Whether you are trying to control alcohol consumption or forcing yourself every morning to jog, apps like iBeer and Zombies Run 2 can motivate you.
Here’s some fun apps to help you to focus on fitness, reports dailystar.co.uk:
* iPint on iOS and iBeer on Android: If your friends are gulping down beer at parties, you can also join them with this virtual beer. The apps are available on phones that have mobile operating systems like Android and iOS. The best part is it won’t cost you anything and you’ll be hangover free in the morning.
* Embarrassing Bodies My Health Checker: Before working on a healthier lifestyle, see what poor shape you’re in with this app. Apple users can check out eyes, heart, lungs and body mass index.
* Zombies Run 2: The app can be downloaded by Apple, Android and Windows phone users. But it will cost them 1.99 pounds, 2.19 pounds and 1.49 pounds respectively. But it will help to shed some kg. The phone app makes your morning jog a little more exciting. The story starts with you crash landing in the middle of a pack of zombies. As you listen to your playlists, a voice tells you the zombies are right behind you and it’s up to you to save the civilisation. Your phone’s GPS tracks your speed and if you’re not fast enough you’ll be eaten up by monsters. (IANS)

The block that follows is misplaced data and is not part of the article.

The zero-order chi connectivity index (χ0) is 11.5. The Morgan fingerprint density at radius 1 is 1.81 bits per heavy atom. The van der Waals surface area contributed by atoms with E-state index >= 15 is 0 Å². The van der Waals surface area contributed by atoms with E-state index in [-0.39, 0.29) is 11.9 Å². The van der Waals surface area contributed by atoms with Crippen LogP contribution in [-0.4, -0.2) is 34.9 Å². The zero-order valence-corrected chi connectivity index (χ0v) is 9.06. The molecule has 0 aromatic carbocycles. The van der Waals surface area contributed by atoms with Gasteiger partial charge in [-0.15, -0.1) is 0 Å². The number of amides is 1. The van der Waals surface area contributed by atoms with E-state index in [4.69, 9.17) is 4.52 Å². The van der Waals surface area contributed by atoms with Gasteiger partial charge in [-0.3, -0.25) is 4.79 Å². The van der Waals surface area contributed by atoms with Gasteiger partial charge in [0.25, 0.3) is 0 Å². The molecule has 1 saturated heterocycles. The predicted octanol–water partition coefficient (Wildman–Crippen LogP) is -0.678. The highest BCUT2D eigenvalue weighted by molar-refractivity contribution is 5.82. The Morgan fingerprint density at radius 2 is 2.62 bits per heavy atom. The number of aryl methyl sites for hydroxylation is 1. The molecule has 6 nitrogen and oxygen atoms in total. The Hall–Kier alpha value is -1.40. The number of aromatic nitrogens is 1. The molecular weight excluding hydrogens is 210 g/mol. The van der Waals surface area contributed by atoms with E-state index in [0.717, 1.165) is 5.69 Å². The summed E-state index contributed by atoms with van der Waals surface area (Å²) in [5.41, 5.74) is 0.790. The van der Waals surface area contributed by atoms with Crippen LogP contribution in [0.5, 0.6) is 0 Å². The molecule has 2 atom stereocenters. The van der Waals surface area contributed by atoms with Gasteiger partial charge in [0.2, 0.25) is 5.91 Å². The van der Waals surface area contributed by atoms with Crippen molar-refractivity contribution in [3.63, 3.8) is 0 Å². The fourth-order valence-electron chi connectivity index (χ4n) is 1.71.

Higher sodium intake should not be used as a treatment for lightheadedness, say researchers challenging current guidelines for sodium consumption.
Lightheadedness while standing, known as postural lightheadedness, results from gravitational drop in blood pressure and is common among adults.
Greater sodium intake is widely viewed as an intervention for preventing lightheadedness when moving from seated to standing positions.
However, contrary to this recommendation, researchers at Beth Israel Deaconess Medical Centre (BIDMC) found that higher sodium intake, actually increases dizziness.
“Our study has clinical and research implications,” said Stephen Juraschek, researcher from BIDMC in Boston.
“Our results serve to caution health practitioners against recommending increased sodium intake as a universal treatment for lightheadedness. Additionally, our results demonstrate the need for additional research to understand the role of sodium, and more broadly of diet, on lightheadedness,” Juraschek said.
For the study, reported in The Journal of Clinical Hypertension, the team used data from the completed DASH-Sodium trial, a randomised crossover study that looked at the effects of three different sodium levels (1500, 2300, and 3300 mg/d) on participants’ blood pressure for four weeks.
While the trial showed that lower sodium led to decrease in blood pressure, it also suggested that concerns about lower level of sodium causing dizziness may not be scientifically correct.
The study also questioned recommendations to use sodium to treat lightheadedness, an intervention that could have negative effects on cardiovascular health.
“Health practitioners initiating sodium interventions for orthostatic symptoms now have some evidence that sodium might actually worsen symptoms,” Juraschek said.
“Clinicians should check on symptoms after initiation and even question the utility of this approach. More importantly, research is needed to understand the effects of sodium on physical function, particularly in older adults.” (IANS)